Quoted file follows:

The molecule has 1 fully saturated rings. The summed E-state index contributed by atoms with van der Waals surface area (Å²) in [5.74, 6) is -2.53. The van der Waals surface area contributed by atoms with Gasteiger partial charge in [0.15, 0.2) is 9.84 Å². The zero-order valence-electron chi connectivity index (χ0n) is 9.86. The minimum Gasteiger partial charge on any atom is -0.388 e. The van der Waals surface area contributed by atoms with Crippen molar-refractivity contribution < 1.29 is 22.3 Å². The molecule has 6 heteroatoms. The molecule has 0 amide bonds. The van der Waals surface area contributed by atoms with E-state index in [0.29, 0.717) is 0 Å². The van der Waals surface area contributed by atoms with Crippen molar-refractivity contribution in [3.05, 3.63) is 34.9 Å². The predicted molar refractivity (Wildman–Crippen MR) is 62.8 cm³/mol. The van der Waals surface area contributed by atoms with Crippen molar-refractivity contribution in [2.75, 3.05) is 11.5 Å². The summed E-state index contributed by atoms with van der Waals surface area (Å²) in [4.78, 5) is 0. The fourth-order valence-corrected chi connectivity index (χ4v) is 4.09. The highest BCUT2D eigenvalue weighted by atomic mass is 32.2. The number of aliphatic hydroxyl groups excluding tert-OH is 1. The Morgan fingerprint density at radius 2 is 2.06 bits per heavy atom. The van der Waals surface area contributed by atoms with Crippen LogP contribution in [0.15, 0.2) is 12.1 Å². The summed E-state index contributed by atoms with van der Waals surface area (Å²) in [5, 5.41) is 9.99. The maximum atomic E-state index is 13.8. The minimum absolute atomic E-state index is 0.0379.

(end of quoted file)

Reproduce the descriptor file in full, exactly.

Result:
The molecule has 1 fully saturated rings. The summed E-state index contributed by atoms with van der Waals surface area (Å²) in [5.74, 6) is -2.53. The van der Waals surface area contributed by atoms with Gasteiger partial charge in [0.15, 0.2) is 9.84 Å². The zero-order valence-electron chi connectivity index (χ0n) is 9.86. The minimum Gasteiger partial charge on any atom is -0.388 e. The van der Waals surface area contributed by atoms with Crippen molar-refractivity contribution < 1.29 is 22.3 Å². The molecule has 6 heteroatoms. The molecule has 0 amide bonds. The van der Waals surface area contributed by atoms with E-state index in [0.29, 0.717) is 0 Å². The van der Waals surface area contributed by atoms with Crippen molar-refractivity contribution in [3.05, 3.63) is 34.9 Å². The predicted molar refractivity (Wildman–Crippen MR) is 62.8 cm³/mol. The van der Waals surface area contributed by atoms with Crippen molar-refractivity contribution in [2.75, 3.05) is 11.5 Å². The summed E-state index contributed by atoms with van der Waals surface area (Å²) in [4.78, 5) is 0. The fourth-order valence-corrected chi connectivity index (χ4v) is 4.09. The highest BCUT2D eigenvalue weighted by atomic mass is 32.2. The number of aliphatic hydroxyl groups excluding tert-OH is 1. The Morgan fingerprint density at radius 2 is 2.06 bits per heavy atom. The van der Waals surface area contributed by atoms with Crippen LogP contribution in [0.15, 0.2) is 12.1 Å². The summed E-state index contributed by atoms with van der Waals surface area (Å²) in [5, 5.41) is 9.99. The maximum atomic E-state index is 13.8. The minimum absolute atomic E-state index is 0.0379.